In Bailey v. Wheeler, the court reviewed the district court’s decision denying the defendant, Wheeler, qualified immunity protection in a section 1983 action by Bailey. Here is how the facts unfold. Bailey, an officer for the City of Douglasville, Georgia, filed written complaint with his chief reporting that police officers from his department and from the Douglas County Sheriff’s Office were racially profiling minority citizens and committing other constitutional violations. Bailey complained that law-enforcement officers made racially offensive comments and jokes about minorities. Eventually repercussions of Baileys’ complaints followed and soon after he was terminated from his position with the police department. He appealed his termination to the City of Douglasville complaining that he was fired for speaking out against profiling and other unconstitutional conduct by the police department and the Sheriff’ Office deputies. The night the city held a hearing he was followed by two deputies that stared him down. The next day Major Tommy Wheeler of the Douglas County Sheriff’s Office issued a county-wide alert to all law-enforcement officers warning that Baily was a “loose cannon” who presented a danger to any law enforcement officer in Douglas County and directing officer to act accordingly. He issued a BOLO with his picture. For the second day in a row law enforcement vehicles from both the Sheriff’s Office and the Police Department followed Bailey as he drove his personal car. About three weeks later Bailey was permitted to return to work at the Douglasville Police Department.
Bailey filed a lawsuit claiming a violation of 42 U.S.C. §1983 for retaliation for exercising his First Amendment rights and a claim that Wheeler had defamed Bailey under Georgia law. The district court denied Wheeler’s claim he was entitled to qualified immunity and filed this appeal.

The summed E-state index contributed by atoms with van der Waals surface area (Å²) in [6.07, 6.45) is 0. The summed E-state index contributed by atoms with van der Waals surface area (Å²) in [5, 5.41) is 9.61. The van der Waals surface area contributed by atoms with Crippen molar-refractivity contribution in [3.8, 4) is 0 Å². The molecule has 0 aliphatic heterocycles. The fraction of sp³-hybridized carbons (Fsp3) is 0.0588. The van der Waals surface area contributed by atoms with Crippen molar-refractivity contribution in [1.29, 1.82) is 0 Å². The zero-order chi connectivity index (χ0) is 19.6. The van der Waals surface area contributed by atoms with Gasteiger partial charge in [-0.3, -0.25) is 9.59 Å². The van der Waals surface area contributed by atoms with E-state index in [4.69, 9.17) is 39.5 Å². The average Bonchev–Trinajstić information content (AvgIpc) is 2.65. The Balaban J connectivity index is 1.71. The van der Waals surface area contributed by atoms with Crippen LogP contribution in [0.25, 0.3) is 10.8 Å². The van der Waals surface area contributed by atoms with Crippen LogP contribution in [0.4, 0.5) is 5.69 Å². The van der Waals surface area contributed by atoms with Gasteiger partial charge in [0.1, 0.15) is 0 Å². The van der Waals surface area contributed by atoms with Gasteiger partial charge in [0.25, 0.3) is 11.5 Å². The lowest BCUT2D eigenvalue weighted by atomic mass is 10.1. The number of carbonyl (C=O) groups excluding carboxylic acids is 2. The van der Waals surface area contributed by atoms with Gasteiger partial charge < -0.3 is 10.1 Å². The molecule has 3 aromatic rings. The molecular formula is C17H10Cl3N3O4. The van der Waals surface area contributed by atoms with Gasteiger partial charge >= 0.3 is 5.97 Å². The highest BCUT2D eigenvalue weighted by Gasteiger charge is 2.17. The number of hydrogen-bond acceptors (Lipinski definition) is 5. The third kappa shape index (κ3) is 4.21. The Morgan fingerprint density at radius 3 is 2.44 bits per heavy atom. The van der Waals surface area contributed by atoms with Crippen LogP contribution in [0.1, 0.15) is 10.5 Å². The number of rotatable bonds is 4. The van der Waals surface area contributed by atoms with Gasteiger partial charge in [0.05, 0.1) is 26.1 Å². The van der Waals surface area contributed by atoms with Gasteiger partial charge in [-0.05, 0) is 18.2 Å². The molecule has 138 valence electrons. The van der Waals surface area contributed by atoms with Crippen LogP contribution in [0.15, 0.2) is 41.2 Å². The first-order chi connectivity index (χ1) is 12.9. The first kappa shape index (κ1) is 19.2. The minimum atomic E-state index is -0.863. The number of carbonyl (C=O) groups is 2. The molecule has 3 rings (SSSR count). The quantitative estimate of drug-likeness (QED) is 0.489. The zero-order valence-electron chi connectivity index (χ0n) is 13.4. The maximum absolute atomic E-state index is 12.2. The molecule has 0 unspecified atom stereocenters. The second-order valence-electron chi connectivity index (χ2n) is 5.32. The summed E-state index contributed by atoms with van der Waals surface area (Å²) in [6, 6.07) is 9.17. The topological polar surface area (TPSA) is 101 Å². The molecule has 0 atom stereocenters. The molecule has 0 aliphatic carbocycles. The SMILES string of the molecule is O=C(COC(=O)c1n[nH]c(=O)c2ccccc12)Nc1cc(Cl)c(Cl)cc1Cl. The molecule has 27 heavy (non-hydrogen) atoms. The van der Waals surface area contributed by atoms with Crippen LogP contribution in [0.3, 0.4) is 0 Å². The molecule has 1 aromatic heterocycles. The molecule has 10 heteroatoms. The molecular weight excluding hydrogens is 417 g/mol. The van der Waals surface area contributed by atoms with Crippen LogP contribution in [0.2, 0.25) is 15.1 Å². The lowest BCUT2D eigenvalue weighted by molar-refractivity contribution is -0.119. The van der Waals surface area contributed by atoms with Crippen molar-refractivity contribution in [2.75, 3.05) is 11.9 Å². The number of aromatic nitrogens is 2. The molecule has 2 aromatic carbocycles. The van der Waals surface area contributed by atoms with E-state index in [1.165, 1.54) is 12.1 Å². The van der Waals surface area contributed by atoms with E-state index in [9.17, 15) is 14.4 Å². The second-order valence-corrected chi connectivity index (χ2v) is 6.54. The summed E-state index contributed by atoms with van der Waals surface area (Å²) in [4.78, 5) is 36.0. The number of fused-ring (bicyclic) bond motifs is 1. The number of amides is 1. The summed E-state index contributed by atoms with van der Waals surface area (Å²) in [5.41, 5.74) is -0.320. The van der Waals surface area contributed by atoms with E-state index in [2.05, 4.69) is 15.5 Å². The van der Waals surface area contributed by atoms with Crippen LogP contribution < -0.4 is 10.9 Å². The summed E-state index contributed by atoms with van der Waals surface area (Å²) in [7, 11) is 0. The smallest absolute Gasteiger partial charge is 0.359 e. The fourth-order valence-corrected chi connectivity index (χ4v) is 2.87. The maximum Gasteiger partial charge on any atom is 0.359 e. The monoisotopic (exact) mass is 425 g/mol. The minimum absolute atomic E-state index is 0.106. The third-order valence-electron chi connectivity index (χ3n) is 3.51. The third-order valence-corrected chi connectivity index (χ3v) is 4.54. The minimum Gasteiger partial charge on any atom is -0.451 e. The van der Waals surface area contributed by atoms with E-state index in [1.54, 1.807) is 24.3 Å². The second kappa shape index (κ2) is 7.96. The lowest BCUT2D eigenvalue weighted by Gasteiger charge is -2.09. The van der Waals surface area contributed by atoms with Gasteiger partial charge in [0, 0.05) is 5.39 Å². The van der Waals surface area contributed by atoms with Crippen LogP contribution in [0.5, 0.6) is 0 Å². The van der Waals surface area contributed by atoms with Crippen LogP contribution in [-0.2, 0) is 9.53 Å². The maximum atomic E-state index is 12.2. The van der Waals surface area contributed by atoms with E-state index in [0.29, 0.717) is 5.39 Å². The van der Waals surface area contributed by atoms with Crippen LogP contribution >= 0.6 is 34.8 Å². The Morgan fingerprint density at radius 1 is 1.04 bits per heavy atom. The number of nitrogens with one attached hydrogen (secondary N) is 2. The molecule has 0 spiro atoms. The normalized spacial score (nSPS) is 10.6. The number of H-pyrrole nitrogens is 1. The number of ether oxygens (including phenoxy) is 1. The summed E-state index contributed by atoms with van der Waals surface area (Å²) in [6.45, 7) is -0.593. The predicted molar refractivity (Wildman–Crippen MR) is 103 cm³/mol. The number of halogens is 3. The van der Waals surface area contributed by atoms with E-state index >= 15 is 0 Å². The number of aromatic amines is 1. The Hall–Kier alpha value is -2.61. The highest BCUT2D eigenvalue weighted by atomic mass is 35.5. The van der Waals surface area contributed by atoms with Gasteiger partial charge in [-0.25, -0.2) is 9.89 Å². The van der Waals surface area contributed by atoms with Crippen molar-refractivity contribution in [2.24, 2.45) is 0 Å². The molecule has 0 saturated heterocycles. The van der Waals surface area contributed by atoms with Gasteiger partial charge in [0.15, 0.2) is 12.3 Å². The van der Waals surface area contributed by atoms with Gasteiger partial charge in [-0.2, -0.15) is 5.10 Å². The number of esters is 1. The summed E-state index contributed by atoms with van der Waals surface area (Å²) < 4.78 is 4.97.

Wheeler’s challenge that his conduct did not adversely affect protected speech because in his view the BOLO he issues was unlikely to deter a person of ordinary firmness from exercising his First Amendment rights. He also claimed that there was not causal connection between the speech and Wheeler’s retaliatory actions because:
1) Bailey did not allege that he express his concerns about racial profiling and unconstitutional behavior by law enforcement officers to anyone at the Sheriff’ Office, and
2) Bailey offered no facts that would allow the inference that Wheeler acted with the motive of retaliating against Bailey for exercising his First Amendment rights.
The appellate court concluded that Wheelers BOLO would likely deter a person of ordinary firmness from exercising his First Amendment rights because describing Bailey as a loose cannon who was danger to any law-enforcement officer created the impression that Baily was mentally unstable and roaming Douglas County with a grudge against law enforcement officers and empowering these now anxious officer to act accordingly upon coming into contact with Bailey.
Viewed in a light most favorable to Bailey, his allegations allow for a reasonable inference that the Police Department communicated with the Sheriff’s Department about Bailey’s complaints prior to Wheelers issuance of the BOLO. Sheriff Office and Wheeler knew about the termination appeal hearing and that Wheeler issued the Bolo in part in retaliation for Bailey’s complaints.
Finally the court paved the way for this federal civil rights trial to proceed by finding that Bailey’s right to be free from retaliation in the form of a BOLO was a clearly established right.